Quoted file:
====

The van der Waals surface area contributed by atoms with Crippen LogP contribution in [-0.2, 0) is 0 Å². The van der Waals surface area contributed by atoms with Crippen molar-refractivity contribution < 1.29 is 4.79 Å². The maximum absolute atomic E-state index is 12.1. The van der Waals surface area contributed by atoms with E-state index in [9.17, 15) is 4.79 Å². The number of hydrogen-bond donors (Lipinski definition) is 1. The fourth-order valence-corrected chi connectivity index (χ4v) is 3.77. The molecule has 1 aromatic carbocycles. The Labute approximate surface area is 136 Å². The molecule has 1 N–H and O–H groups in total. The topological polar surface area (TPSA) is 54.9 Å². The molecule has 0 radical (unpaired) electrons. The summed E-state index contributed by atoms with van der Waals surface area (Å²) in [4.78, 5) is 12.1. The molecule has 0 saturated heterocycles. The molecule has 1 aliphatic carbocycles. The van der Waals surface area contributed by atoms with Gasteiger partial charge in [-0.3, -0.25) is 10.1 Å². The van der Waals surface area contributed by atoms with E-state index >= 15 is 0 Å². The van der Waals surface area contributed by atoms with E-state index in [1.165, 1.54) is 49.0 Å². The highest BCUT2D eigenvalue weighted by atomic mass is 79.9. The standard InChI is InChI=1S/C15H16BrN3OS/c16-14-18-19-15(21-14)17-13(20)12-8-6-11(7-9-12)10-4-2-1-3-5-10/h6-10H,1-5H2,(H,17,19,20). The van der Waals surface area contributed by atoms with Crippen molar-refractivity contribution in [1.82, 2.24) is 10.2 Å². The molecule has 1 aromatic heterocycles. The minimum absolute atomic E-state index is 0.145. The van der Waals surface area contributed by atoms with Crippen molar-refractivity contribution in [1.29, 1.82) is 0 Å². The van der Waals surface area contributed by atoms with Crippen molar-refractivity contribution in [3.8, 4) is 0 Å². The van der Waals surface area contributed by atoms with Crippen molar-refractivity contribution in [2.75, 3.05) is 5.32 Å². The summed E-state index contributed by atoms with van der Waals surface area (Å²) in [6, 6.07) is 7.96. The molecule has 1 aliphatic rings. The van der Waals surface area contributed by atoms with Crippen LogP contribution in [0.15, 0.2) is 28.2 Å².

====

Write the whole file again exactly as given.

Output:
The van der Waals surface area contributed by atoms with Crippen LogP contribution in [-0.2, 0) is 0 Å². The van der Waals surface area contributed by atoms with Crippen molar-refractivity contribution < 1.29 is 4.79 Å². The maximum absolute atomic E-state index is 12.1. The van der Waals surface area contributed by atoms with E-state index in [9.17, 15) is 4.79 Å². The number of hydrogen-bond donors (Lipinski definition) is 1. The fourth-order valence-corrected chi connectivity index (χ4v) is 3.77. The molecule has 1 aromatic carbocycles. The Labute approximate surface area is 136 Å². The molecule has 1 N–H and O–H groups in total. The topological polar surface area (TPSA) is 54.9 Å². The molecule has 0 radical (unpaired) electrons. The summed E-state index contributed by atoms with van der Waals surface area (Å²) in [4.78, 5) is 12.1. The molecule has 0 saturated heterocycles. The molecule has 1 aliphatic carbocycles. The van der Waals surface area contributed by atoms with Gasteiger partial charge in [-0.3, -0.25) is 10.1 Å². The van der Waals surface area contributed by atoms with E-state index >= 15 is 0 Å². The van der Waals surface area contributed by atoms with E-state index in [1.165, 1.54) is 49.0 Å². The highest BCUT2D eigenvalue weighted by atomic mass is 79.9. The standard InChI is InChI=1S/C15H16BrN3OS/c16-14-18-19-15(21-14)17-13(20)12-8-6-11(7-9-12)10-4-2-1-3-5-10/h6-10H,1-5H2,(H,17,19,20). The van der Waals surface area contributed by atoms with Crippen molar-refractivity contribution in [1.82, 2.24) is 10.2 Å². The molecule has 1 aromatic heterocycles. The minimum absolute atomic E-state index is 0.145. The van der Waals surface area contributed by atoms with Crippen molar-refractivity contribution in [1.29, 1.82) is 0 Å². The van der Waals surface area contributed by atoms with Crippen molar-refractivity contribution in [3.8, 4) is 0 Å². The van der Waals surface area contributed by atoms with Crippen molar-refractivity contribution in [2.75, 3.05) is 5.32 Å². The summed E-state index contributed by atoms with van der Waals surface area (Å²) in [6, 6.07) is 7.96. The molecule has 1 aliphatic rings. The van der Waals surface area contributed by atoms with Crippen LogP contribution in [0.15, 0.2) is 28.2 Å².